Argentine Students Rebel ?

29 Jan

In an unusual twist to the current war of words taking place, not only between Argentina and Britain, but in much of the left-wing press, the Guardian newspaper yesterday questioned the committment of the new generation of Argentines to the cause of the Malvinera, as some extremists call themselves.

The article argues that, while politically incorrect to fall away from the Government’s line, many students are starting to review their country’s version of history, and debating whether the Falkland Islanders do, or not, have a fundamental right to determine their own future. When asked about the archipelago which Argentina has claimed since the 1930’s, students answered; “Sometimes, I’m afraid of saying it, I’m afraid of how people will react, but why are they Argentinian? And why, for that matter, should they be British? Don’t they have the right to self-determination?” “… I couldn’t understand why at school they taught us that the people over there are Argentinians.” “My grandfather came back feeling like he’d been to Britain; it wasn’t like Argentina at all.”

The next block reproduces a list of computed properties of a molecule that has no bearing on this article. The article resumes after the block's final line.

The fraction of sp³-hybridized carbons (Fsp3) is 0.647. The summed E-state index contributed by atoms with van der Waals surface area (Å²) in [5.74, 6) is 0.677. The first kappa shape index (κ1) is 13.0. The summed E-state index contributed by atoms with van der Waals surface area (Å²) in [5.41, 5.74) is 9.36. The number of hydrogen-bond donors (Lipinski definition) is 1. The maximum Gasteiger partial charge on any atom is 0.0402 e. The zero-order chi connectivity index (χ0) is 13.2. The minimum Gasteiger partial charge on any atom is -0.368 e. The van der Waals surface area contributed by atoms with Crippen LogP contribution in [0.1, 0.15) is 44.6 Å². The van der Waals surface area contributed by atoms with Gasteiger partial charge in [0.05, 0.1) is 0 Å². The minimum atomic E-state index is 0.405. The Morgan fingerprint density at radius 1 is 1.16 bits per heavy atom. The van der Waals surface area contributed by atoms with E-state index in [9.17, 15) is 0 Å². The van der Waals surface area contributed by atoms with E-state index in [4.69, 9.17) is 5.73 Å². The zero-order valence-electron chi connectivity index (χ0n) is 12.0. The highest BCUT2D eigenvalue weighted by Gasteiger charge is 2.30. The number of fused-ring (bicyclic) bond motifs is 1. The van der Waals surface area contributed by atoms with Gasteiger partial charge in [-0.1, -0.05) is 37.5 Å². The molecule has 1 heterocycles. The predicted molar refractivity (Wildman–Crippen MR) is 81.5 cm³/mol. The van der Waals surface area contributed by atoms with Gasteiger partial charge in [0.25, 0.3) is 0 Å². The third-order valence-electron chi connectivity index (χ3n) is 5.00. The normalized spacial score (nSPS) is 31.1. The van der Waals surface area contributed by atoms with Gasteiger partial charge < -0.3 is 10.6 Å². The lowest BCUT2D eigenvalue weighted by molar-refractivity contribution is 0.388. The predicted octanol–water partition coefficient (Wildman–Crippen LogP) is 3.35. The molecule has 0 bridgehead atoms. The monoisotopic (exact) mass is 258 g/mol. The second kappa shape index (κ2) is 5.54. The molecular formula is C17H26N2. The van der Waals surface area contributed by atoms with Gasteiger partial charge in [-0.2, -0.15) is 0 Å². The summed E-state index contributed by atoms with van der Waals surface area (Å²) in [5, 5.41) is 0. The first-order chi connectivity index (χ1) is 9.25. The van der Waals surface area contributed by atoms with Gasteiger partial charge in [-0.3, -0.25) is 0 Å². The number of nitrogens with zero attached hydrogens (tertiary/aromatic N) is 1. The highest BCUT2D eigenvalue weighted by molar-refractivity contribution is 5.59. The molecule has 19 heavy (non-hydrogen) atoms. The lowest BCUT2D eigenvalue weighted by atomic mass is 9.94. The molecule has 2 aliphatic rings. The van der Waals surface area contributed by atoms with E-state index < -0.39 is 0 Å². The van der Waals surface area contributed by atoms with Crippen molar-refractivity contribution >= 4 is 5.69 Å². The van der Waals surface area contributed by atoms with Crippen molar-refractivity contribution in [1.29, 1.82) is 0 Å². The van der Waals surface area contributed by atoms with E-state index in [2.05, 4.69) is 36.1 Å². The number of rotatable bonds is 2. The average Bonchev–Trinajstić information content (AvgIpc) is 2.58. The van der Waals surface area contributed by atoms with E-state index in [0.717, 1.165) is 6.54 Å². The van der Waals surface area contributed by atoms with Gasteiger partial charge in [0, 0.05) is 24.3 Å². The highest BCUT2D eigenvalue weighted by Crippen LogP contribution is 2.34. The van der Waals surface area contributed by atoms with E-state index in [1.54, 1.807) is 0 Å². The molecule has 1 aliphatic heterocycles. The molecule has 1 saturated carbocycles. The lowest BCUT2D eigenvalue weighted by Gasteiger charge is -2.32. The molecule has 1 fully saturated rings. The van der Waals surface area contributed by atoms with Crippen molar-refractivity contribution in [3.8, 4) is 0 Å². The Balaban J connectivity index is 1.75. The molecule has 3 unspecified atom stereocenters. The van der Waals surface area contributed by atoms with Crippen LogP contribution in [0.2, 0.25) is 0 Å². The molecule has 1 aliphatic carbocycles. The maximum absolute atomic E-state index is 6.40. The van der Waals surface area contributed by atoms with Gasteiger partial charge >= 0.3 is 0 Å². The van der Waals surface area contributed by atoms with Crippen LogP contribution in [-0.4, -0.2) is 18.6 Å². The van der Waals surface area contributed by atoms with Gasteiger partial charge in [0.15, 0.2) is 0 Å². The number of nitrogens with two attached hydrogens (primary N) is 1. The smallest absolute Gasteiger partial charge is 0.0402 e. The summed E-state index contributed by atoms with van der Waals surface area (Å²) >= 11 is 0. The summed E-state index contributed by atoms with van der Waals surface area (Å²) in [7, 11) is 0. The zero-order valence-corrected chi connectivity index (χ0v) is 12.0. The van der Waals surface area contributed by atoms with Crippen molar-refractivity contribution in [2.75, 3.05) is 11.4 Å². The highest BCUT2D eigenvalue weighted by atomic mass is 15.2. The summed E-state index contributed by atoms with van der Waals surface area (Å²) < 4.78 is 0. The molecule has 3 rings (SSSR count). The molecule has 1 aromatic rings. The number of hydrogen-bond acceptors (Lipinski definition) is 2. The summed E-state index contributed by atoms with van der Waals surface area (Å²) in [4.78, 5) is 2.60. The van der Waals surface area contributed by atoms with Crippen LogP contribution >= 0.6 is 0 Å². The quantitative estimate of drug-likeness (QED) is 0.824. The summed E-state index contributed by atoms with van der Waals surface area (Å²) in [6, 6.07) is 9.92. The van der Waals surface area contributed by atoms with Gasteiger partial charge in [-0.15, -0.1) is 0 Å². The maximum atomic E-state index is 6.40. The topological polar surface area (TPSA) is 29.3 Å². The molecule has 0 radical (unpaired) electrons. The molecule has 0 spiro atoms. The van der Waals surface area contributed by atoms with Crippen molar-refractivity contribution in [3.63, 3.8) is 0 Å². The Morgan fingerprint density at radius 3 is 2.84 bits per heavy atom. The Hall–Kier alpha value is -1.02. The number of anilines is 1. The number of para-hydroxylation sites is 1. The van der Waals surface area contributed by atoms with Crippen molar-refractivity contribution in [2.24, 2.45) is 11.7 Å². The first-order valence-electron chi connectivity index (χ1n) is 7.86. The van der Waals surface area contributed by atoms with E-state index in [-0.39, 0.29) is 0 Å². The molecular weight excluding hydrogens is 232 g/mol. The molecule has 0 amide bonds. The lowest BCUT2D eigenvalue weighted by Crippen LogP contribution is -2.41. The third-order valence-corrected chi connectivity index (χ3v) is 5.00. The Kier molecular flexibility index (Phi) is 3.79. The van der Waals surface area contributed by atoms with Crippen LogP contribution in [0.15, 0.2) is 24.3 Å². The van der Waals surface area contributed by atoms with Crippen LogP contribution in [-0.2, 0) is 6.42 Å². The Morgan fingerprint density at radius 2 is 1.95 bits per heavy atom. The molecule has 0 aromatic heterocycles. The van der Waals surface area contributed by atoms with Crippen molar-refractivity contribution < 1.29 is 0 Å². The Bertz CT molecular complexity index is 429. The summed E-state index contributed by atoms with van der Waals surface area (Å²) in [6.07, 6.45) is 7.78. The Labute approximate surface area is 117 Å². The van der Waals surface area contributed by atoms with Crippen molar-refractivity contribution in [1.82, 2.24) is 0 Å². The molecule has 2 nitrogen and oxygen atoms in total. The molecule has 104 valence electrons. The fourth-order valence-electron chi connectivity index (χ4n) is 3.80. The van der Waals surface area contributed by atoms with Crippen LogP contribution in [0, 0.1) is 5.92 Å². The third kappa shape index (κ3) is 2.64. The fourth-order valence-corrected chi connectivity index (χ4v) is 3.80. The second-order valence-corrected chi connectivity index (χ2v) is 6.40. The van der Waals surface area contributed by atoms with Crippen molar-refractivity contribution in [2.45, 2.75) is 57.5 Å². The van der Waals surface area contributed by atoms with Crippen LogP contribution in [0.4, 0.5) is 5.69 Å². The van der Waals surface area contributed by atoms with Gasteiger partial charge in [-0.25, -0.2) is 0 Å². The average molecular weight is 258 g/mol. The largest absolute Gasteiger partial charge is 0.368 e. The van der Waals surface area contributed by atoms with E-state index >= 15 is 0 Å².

Following indoctrination over the last 80 years which has fermented a rather different attitude to the rights of the Islanders, such thoughts can be seen as treasonous by some groups in Argentina. The Malvineras or Malvinistas are passionate supporters of their Government’s attempts to lay claim to the Islands that sit some 300 miles off their coasts. A cut down version of history mixed with fervent nationalism has produced a large population unable to determine fact from fiction, and unwilling to even try. Oft used as a smokescreen by successive Governments when times grew hard, the Falklands is one of the few issues that can really unite the majority of Argentines.

Opposition to these nationalist views is subject to ridicule by their countrymen, but it is still something that a thinking minority is starting to accept that the Falkland Islanders have rights.

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